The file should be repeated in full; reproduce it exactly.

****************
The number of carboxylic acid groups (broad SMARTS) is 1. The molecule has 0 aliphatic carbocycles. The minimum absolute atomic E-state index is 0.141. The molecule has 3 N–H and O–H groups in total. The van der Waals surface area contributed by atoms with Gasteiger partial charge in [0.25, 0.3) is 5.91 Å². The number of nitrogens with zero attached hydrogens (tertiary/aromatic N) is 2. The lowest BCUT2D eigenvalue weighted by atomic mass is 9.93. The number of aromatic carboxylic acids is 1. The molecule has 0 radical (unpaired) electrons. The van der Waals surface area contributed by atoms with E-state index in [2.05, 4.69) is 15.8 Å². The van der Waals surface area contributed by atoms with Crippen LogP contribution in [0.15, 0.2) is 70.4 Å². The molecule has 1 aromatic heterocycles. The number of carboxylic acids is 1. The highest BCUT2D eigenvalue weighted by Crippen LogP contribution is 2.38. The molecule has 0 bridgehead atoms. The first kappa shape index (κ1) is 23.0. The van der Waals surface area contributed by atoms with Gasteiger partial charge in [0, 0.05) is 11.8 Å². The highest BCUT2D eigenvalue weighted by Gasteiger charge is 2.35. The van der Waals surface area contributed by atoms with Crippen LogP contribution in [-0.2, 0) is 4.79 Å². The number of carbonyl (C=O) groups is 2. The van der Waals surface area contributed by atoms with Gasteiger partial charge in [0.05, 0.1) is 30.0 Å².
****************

The number of carboxylic acid groups (broad SMARTS) is 1. The molecule has 0 aliphatic carbocycles. The minimum absolute atomic E-state index is 0.141. The molecule has 3 N–H and O–H groups in total. The van der Waals surface area contributed by atoms with Gasteiger partial charge in [0.25, 0.3) is 5.91 Å². The number of nitrogens with zero attached hydrogens (tertiary/aromatic N) is 2. The lowest BCUT2D eigenvalue weighted by atomic mass is 9.93. The number of aromatic carboxylic acids is 1. The molecule has 0 radical (unpaired) electrons. The van der Waals surface area contributed by atoms with E-state index in [2.05, 4.69) is 15.8 Å². The van der Waals surface area contributed by atoms with Crippen LogP contribution in [0.15, 0.2) is 70.4 Å². The molecule has 1 aromatic heterocycles. The number of carboxylic acids is 1. The highest BCUT2D eigenvalue weighted by Crippen LogP contribution is 2.38. The molecule has 0 bridgehead atoms. The first kappa shape index (κ1) is 23.0. The van der Waals surface area contributed by atoms with Gasteiger partial charge in [0, 0.05) is 11.8 Å². The highest BCUT2D eigenvalue weighted by Gasteiger charge is 2.35. The van der Waals surface area contributed by atoms with Crippen LogP contribution in [-0.2, 0) is 4.79 Å². The number of carbonyl (C=O) groups is 2. The van der Waals surface area contributed by atoms with Gasteiger partial charge in [0.05, 0.1) is 30.0 Å².